Doesn’t mean I can’t hear her voice, ranting over my body, young man, too hairy, ranting over Angela, even though she never knew her. Just before Angela came to live with me, I could feel the impress of her old hands on my face. And the wax. And Angela was startled when she first saw me naked, me with no hair except on my head, because I learned how to wax for myself. I think that was what first disturbed Angie about our relationship. It is certainly one reason why I got the idea of taking the hair off her corpse, too, eventually.
I know they think it was me that did it. They know “Angela moved off to California,” which is what I told them so they’d never have cause to go poking around in the pine and cedar grove that outlined our properties. I admit I’d not been the best husband.
She got Victoria Secret catalogs in the mail, which I liked fine just looking. But, hell, gave me the willies about her. She did not seem to mind me looking at the pictures. She did mind that the old Sears and Roebucks catalogs that still came under Mee-Maw’s name.
She also minded that I continued waxing. She especially minded that I went out to the barn to do it. That was why Angela wanted to sell the barn; candle wax out there. Something she was okay with for a while and then got all bitchy about.
I think that was why she came back to talk with me; back from the dead, standing over me, sometime fairly early the first year, me asleep, lying in Mee-Maw’s old bed, freshly waxed.
The neighbors knew she was gone. I’d told them so.
And I told them that I found Angela standing above me in the dark, always in the dark or in the shadow or just around the corner of a room. I told Bud and Jennifer, “Angela has come back. And she might be dangerous. Watch out.”
And I noticed that Bud shot Jennifer a glance. We were in their living room. I must have seemed pathetic to them. Probably thought I murdered her.
“Gone but come back.” I knew first-hand she could.
Maybe they thought I was just nuts, with that fresh waxing now head to toe. Fine. I certainly wasn’t feeling well. Asked to use their restroom.
They motioned me down the hall. I went past their bedroom really fast. It seemed cold. Twin beds, his pajamas laid out on his; all neatly tightly folded. She probably hadn’t seen him naked in a year; got her jollies from milking the cows. Who would want to see all that hair on him, anyway?
In the bathroom, it smelled of both man and woman. I noted a clutter of deodorant and creams and several sharp-edge straight razors. I thought about taking one but decided I did not need any trouble. When I returned, Jennifer looked at me like she suspected I had been playing with her bras. Should have pocketed a few razors, I thought, that would’ve shown her.
So I think that was when they started, foolishly, evilly, to think the peeping tom was me! And over the weeks and months they thought it more and more. Damn neighbors. That was why they got those two dogs: keep the neighbors off the property. Not because I’d said she had come back. No trespassing.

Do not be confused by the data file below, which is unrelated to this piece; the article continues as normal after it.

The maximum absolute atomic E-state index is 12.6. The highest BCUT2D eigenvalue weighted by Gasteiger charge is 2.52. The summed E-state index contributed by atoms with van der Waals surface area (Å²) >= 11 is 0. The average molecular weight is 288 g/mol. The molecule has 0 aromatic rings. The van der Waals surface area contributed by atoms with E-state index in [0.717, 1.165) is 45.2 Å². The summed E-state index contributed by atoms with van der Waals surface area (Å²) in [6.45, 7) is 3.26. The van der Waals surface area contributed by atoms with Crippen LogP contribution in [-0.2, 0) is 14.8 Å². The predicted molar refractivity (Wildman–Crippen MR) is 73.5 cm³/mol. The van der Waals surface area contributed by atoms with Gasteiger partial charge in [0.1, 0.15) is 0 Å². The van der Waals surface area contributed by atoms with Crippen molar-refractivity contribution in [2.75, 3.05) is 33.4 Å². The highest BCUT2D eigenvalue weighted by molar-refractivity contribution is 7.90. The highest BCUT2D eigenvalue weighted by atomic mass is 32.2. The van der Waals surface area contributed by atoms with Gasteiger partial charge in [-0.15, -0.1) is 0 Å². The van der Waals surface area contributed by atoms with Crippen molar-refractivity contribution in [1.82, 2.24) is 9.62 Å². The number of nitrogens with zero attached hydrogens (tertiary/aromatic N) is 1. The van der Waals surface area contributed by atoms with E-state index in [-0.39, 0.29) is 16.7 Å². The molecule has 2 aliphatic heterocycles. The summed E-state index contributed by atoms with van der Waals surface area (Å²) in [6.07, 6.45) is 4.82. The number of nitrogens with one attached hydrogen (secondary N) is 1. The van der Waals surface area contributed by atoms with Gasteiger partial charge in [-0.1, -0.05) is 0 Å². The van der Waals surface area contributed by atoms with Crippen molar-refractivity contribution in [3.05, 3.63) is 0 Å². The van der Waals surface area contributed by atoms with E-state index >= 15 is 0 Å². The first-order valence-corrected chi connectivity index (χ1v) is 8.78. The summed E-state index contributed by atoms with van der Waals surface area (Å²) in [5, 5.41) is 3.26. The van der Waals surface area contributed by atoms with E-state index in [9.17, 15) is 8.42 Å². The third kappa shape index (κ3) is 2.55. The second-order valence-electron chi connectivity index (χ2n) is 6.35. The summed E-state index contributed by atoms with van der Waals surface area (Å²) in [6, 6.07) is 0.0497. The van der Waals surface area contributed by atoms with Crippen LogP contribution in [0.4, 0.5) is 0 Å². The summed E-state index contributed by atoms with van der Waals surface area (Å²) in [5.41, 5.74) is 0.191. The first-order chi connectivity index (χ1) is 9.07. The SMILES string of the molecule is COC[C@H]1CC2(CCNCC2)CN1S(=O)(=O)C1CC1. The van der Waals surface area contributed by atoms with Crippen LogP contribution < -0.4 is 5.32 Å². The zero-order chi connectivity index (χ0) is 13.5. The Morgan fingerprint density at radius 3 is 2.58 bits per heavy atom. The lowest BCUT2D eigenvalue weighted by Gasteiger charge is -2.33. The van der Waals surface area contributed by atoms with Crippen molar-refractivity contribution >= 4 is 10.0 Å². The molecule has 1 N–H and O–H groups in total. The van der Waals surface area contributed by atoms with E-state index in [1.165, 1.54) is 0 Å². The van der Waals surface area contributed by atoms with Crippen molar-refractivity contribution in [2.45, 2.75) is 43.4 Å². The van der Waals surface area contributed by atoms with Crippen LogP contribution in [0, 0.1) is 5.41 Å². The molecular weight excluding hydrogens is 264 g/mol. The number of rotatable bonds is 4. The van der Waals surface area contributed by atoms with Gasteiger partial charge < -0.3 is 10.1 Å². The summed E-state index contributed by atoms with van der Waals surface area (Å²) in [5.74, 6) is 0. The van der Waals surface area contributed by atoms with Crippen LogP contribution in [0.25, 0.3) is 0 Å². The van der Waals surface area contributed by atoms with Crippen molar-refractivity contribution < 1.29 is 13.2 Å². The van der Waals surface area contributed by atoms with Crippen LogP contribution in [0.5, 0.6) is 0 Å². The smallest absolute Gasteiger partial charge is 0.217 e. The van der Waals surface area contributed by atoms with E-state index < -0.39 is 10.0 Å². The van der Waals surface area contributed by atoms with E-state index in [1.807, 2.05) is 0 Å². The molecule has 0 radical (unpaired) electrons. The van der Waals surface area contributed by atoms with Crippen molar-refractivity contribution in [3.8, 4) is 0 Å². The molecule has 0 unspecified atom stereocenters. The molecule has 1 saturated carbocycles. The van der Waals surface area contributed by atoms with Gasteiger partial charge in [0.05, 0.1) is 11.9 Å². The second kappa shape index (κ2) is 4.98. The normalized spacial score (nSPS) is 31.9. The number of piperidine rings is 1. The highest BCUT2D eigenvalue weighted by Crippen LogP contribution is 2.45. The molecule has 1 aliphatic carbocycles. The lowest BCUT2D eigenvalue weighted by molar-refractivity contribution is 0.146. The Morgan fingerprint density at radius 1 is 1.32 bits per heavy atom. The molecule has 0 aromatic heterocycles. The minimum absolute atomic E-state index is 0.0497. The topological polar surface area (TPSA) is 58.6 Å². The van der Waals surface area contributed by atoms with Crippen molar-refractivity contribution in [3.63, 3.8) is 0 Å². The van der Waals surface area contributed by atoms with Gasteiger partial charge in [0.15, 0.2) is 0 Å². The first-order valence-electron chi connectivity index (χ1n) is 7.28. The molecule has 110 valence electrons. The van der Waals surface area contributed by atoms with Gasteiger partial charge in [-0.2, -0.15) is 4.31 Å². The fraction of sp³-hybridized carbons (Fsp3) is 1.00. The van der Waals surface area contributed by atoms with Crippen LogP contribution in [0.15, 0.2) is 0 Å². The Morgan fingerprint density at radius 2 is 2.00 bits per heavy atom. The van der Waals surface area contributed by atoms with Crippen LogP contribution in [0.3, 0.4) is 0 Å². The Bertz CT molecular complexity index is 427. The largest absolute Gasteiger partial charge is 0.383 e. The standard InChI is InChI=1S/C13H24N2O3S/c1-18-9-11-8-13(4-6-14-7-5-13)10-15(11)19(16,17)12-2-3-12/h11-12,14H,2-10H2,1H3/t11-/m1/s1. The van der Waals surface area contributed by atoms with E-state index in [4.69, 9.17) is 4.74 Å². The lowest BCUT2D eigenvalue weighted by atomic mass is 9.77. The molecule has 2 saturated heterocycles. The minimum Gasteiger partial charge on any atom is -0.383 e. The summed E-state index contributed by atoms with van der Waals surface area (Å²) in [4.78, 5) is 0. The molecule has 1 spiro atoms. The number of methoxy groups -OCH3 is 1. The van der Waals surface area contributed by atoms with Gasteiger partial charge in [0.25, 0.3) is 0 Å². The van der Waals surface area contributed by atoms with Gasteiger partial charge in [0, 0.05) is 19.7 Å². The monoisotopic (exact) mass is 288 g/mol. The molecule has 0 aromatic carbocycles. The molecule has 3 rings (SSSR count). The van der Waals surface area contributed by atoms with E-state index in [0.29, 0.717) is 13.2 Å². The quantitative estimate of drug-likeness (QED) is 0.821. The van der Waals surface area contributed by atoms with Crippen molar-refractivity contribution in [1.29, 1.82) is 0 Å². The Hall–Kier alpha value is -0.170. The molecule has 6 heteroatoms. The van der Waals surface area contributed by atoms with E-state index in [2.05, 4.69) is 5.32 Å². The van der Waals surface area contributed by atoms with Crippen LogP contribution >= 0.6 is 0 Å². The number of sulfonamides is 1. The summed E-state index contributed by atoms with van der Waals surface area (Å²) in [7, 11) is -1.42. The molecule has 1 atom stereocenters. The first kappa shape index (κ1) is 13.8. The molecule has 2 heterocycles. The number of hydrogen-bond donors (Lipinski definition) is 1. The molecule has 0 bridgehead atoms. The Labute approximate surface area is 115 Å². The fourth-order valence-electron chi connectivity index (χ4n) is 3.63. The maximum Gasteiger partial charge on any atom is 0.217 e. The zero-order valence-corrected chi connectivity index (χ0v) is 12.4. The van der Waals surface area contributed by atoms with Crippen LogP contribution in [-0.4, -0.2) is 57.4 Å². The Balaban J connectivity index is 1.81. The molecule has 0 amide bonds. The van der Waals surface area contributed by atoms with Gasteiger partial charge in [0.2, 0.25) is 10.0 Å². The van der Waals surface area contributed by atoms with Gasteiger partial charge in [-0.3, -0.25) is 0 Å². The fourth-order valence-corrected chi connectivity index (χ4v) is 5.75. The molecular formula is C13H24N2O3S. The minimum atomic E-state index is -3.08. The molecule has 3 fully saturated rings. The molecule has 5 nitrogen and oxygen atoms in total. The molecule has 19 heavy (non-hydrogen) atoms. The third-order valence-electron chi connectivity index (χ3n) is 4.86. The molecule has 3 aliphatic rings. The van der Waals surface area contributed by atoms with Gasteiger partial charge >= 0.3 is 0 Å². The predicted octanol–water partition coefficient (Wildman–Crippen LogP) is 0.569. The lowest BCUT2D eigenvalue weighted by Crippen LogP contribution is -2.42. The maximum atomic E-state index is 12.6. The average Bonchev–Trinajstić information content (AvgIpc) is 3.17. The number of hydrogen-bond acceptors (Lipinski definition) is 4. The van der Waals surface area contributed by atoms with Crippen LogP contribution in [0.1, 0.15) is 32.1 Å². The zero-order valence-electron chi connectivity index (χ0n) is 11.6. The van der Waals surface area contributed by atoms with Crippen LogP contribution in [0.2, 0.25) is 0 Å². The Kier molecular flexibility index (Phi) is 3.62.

I couldn’t believe they suspected me. It really was “her.” It really was.
Hell, I couldn’t fit into some woman’s pumps, not the kind at least that would leave stiletto heel marks there in the soil and dog-crap pile below their window. Not easily, that is, not comfortably.
Mee-Maw’s old barn, the one Angela made me sell to the Davenports, was on the trail between our places. Jennifer’s job, apparently, had become to go out there to check for leaks, feed the barn cat, feed the couple of milk cows she had…milk the cows, clean out all the rest of Mee-Maw’s wax, the remaining stuff I hadn’t had a chance to move up to the house. And they did something with it. I think Jennifer might have burned it.
Learned to hate me is what it was. Fine. Oh my God, after Angela died and then came back, I do know she would go out to watch from hiding as that blasted Jennifer did her chores, her so-called jobs: doing it from a milking stool the old-fashioned way, her hobby, her love, kept them in raw milk, knees straddling to either side of the udder, the milky dugs in her slender hands, her legs open.
And I know for a fact Angela stood there, stood there like a rotting, naked, hairless corpse in the darkness of one of the wooden unused stalls, where those old wax blocks used to be, stood and watched naked, even in the cold, holding her breath except as little emanations of breeze, something cold and streaming circling around the room, watching the white milk-streams come down.
I knew Angela loved doing that so much that first thing every morning, before day break, she hustled from wherever she hid in my house or in the leafy cold woods. Just to watch what she liked best to see, in places that made her feel comfortable. And sometimes she brought that bowie knife, and held it steel cold against her abdomen, against her nipples, against her lips. And sometimes she took the cell phone from her thong, the phone she took regularly from my kitchen table, and took a quiet photo. And then in-between, she’d come back to the house and maybe bump around in the night and, I suspect, use the little bit of my wax that I had left.